Goodwood Festival of Speed

Watch An Autonomous Mustang Hit The Hay At Goodwood

This probably wasn’t the showcase of autonomous technology Siemens was hoping for.

Turns out the Robocar wasn’t the only car that attempted an autonomous run at the Goodwood Hillclimb. Unlike the self-driving racecar, however, this autonomous Mustang needed a backup driver behind the wheel just in case – and we can now see why. Developed in collaboration with Siemens and Cranfield University, the autonomous 1965 Ford Mustang attempted a run up the Goodwood Hillclimb, but it didn’t go very smoothly. Far from an exciting glimpse into the future, the Mustang’s Hillclimb run looked like a drunk driver attempting to drive home.

As the video shows, the autonomous Mustang struggles to navigate the track on its own and swerves off course several times, causing the safety driver to intervene. At one point, the driver didn’t react in time as the self-driving muscle car slammed into some hay bales.

Luckily, the incident, which happens at around 24 minutes in a video posted on Facebook taken from live coverage, was relatively minor, but it still isn’t a great showcase of autonomous technology. The car only relies on GPS signals instead of advanced radars like other autonomous cars, which may explain why the Mustang was unable to navigate the course without intervention as a loss of GPS signal would likely cause the car to behave erratically. By contrast, the self-driving Robocar successfully navigated the Goodwood Hillclimb without incident, but the car is equipped with more accurate cameras and LiDAR sensors.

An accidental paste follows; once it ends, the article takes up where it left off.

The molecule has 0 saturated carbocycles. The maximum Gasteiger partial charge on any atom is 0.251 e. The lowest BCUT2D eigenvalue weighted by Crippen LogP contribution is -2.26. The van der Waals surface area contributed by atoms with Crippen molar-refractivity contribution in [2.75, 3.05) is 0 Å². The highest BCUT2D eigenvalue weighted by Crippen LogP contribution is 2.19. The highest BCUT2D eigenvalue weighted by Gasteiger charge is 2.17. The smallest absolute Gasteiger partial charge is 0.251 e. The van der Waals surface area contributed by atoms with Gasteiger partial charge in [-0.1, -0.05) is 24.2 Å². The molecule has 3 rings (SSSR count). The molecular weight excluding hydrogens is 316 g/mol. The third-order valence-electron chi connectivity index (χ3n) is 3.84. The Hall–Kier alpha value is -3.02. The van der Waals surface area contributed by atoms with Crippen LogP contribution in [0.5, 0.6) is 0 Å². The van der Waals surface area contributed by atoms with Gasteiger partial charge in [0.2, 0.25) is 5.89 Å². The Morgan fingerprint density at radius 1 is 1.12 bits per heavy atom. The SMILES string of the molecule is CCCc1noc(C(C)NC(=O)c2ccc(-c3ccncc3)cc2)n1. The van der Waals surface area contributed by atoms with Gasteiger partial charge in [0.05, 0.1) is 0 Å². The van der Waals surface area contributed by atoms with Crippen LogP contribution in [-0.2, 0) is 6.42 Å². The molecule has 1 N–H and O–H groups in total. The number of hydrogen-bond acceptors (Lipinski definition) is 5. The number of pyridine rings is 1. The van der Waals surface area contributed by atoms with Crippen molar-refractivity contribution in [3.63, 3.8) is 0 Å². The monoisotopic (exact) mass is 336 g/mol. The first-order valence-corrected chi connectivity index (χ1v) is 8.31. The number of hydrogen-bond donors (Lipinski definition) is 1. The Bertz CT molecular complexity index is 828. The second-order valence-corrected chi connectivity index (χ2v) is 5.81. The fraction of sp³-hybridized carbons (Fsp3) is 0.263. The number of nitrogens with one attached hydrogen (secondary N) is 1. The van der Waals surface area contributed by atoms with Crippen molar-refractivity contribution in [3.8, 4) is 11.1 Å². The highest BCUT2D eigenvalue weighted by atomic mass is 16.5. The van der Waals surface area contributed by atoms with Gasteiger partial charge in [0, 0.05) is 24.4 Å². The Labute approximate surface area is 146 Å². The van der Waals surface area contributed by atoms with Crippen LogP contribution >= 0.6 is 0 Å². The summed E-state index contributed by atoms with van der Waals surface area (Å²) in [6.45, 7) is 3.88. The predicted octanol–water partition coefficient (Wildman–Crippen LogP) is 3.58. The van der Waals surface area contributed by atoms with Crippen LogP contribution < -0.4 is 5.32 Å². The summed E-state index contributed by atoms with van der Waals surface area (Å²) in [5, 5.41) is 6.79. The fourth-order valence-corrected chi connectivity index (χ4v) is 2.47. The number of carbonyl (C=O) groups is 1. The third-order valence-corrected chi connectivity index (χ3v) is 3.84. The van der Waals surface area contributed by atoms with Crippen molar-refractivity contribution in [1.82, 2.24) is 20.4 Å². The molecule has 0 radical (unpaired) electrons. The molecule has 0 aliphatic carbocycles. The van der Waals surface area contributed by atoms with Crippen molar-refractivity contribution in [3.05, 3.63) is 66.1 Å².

According to Driving, the autonomous Mustang originally came with optional power steering, but a power steering pipe sprang a leak before the Hillclimb run, resulting in “sudden changes in pressure.” The led to a software conflict, so the driver had to constantly make corrections. Surprisingly, the car was also deliberately programmed to weave along the course because the TV production company “thought it would look better on camera if we could see the steering wheel moving on its own.” This clearly backfired, because the autonomous Mustang looked completely out of control. Given the current safety concerns about self-driving technology in the wake of the fatal Uber crash, that probably wasn’t the best idea.

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